Writer Wars: Tepper vs Roth
New writer Julian Tepper deliberately violated the terms of employment for his day job as a waiter by interrupting a famous author, Phillip Roth, at breakfast in order to inflict upon Roth an unsolicited copy of Tepper’s debut novel. Having intentionally violated the terms of his employment once, Tepper escalated his wrong-doing by writing about the encounter – from a purely self-centred point of view – and submitting that article for publication in the Paris Review. Thus the fuse was lit for the Writer Wars.
Tepper aims for a self-deprecating tone in his article:
With my debut novel, Balls, now published, I would conquer my nerves and give him a copy. Sure, many months before I had heard him say in an interview that he no longer read fiction. But his reading the book was not the point: having worshiped at the Roth altar for more than half of my thirty-three years, it was simply something that had to be done. And here was my chance.
What did Tepper hope to achieve by violating the terms of his employment and publishing community etiquette? Did he hope for some words of wisdom? A benediction? For Roth to break his ‘no fiction’ rule for the extra-special Tepper?
According to Tepper, the exchange went like this:
“Sir, I’ve heard you say that you don’t read fiction anymore, but I’ve just had my first novel published and I’d like to give you a copy.”
His eyes lifting from his iPhone, he took the book from my hands. He congratulated me. Then, staring at the cover, he said, “Great title. I’m surprised I didn’t think of it myself.” …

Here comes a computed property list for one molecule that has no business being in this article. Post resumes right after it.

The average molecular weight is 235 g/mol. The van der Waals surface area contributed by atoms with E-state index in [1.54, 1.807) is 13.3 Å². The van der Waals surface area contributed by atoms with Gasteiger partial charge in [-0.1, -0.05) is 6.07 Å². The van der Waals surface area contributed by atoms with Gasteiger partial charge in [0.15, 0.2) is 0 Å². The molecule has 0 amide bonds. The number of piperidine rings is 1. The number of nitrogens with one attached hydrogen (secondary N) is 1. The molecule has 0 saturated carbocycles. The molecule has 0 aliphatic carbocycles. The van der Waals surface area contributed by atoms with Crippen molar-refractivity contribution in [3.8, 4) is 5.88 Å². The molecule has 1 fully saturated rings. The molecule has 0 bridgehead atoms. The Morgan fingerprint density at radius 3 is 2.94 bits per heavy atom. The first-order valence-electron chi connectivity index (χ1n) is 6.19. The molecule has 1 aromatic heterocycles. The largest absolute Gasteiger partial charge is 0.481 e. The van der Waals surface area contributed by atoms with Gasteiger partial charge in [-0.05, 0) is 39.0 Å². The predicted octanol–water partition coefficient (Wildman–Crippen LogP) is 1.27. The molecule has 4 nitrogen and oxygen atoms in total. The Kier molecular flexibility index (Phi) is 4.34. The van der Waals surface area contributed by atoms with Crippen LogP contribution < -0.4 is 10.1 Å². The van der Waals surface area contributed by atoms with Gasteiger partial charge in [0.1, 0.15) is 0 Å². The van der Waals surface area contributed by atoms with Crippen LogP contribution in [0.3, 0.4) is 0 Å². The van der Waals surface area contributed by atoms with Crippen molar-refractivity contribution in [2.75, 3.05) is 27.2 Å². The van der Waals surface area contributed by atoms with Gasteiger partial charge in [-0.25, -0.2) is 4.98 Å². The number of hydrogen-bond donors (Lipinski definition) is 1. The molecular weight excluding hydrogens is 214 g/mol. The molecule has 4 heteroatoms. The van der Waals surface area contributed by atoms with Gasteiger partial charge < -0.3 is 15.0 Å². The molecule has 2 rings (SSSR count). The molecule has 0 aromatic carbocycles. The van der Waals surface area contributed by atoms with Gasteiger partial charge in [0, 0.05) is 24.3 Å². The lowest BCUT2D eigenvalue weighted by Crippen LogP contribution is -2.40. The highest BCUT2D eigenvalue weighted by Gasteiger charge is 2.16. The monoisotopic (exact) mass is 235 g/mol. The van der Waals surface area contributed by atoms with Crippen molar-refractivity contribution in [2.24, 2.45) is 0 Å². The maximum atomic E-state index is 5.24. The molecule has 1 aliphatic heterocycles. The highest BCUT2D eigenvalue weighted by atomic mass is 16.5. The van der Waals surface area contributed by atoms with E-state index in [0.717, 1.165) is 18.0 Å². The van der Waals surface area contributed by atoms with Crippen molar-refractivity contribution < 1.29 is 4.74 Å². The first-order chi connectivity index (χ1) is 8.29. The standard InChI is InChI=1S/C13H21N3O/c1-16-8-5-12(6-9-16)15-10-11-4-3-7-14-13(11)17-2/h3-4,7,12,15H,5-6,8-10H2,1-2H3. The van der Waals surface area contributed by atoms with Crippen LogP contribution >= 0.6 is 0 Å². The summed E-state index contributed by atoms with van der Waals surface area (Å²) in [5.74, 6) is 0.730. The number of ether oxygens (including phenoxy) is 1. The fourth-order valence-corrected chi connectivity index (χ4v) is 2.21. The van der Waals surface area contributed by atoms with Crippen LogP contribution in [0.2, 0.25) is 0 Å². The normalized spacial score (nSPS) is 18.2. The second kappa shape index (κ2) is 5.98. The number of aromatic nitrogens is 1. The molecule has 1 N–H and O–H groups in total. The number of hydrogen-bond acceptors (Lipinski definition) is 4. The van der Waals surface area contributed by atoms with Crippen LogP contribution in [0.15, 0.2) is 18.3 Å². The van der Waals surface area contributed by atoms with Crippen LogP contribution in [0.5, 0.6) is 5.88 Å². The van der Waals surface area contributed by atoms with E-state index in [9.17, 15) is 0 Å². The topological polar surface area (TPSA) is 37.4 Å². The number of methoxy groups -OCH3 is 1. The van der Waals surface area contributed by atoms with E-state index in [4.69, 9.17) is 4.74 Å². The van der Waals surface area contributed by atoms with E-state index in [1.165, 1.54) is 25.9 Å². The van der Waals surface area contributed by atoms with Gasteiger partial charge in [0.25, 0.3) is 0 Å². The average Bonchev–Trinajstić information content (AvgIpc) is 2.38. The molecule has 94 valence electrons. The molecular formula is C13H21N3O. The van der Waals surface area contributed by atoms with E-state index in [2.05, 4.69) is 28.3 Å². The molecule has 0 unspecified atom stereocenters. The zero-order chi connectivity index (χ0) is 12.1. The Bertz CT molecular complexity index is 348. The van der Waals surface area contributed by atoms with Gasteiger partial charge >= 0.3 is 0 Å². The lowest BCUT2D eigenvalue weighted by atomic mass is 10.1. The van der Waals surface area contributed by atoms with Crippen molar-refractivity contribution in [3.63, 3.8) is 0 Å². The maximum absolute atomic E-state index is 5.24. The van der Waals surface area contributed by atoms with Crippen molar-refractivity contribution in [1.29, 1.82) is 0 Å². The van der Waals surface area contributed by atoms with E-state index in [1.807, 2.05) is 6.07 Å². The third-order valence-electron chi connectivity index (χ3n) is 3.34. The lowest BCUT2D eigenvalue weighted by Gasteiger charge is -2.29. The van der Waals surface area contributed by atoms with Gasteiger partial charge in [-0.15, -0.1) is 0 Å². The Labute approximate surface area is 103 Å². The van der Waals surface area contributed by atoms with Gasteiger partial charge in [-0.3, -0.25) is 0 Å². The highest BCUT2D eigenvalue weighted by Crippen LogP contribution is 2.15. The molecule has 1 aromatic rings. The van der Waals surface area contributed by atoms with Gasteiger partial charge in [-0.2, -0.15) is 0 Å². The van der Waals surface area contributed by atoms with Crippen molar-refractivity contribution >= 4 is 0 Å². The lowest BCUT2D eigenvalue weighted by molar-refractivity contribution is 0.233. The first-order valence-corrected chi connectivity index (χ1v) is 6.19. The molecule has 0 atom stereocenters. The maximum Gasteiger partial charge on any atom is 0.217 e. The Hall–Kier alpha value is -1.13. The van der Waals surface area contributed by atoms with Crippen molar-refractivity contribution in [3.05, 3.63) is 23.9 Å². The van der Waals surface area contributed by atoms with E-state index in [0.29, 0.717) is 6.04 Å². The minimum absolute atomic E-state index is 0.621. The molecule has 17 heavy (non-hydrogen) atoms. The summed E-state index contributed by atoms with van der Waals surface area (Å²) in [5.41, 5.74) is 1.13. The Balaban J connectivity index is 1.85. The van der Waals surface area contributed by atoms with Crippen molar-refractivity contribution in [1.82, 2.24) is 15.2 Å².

Then Roth, who, the world would learn sixteen days later, was retiring from writing, said, in an even tone, with seeming sincerity, “Yeah, this is great. But I would quit while you’re ahead. Really, it’s an awful field. Just torture. Awful. You write and write, and you have to throw almost all of it away because it’s not any good. I would say just stop now. You don’t want to do this to yourself. That’s my advice to you.”
I managed, “It’s too late, sir. There’s no turning back. I’m in.”
Nodding slowly, he said to me, “Well then, good luck.”
I read this exchange and visualised an older writer who has been around, who understands the angst involved in creation, the exhaustion of juggling a day job while writing, hoping to break into the publishing industry, the agony of rejections and the indignity of receiving editorial corrections.
I see an experienced writer who is being very polite while being interrupted so that a new author can foist YET ANOTHER unwanted novel upon him. I am a book-blogger, a relative nobody, and yet I receive more than enough books (solicited and unsolicited) for myself and a small group of reviewers. I imagine the mountains of books Roth has received during his career: I’m sure he could have stocked a reasonable-sized library with unwanted books.
I read this exchange and see Roth giving the same advice to a new author that hundreds of writers have given to aspiring writers.
Tepper sees this differently as he recounts mulling over the exchange and his missed opportunity to prolong the conversation:
…I would have asked him not whether he would have traded in all the celebrity, the money, and the sex to have lived the more plain existence of, say, an insurance agent. No, I would have asked him about boredom. And though I have only one novel published—and experienced none of the success of Roth—I still feel strongly that the one thing a writer has above all else, the reward which is bigger than anything that may come to him after huge advances and Hollywood adaptations, is the weapon against boredom…
Writing as a weapon against boredom is one thing; its not unlike playing a computer game or watching TV except that writing is a creative pastime. Being published is a very different kettle of fish but Tepper doesn’t focus on the process of publishing a novel. Tepper reveals his true motivations when he waxes eloquently about celebrity, money and sex.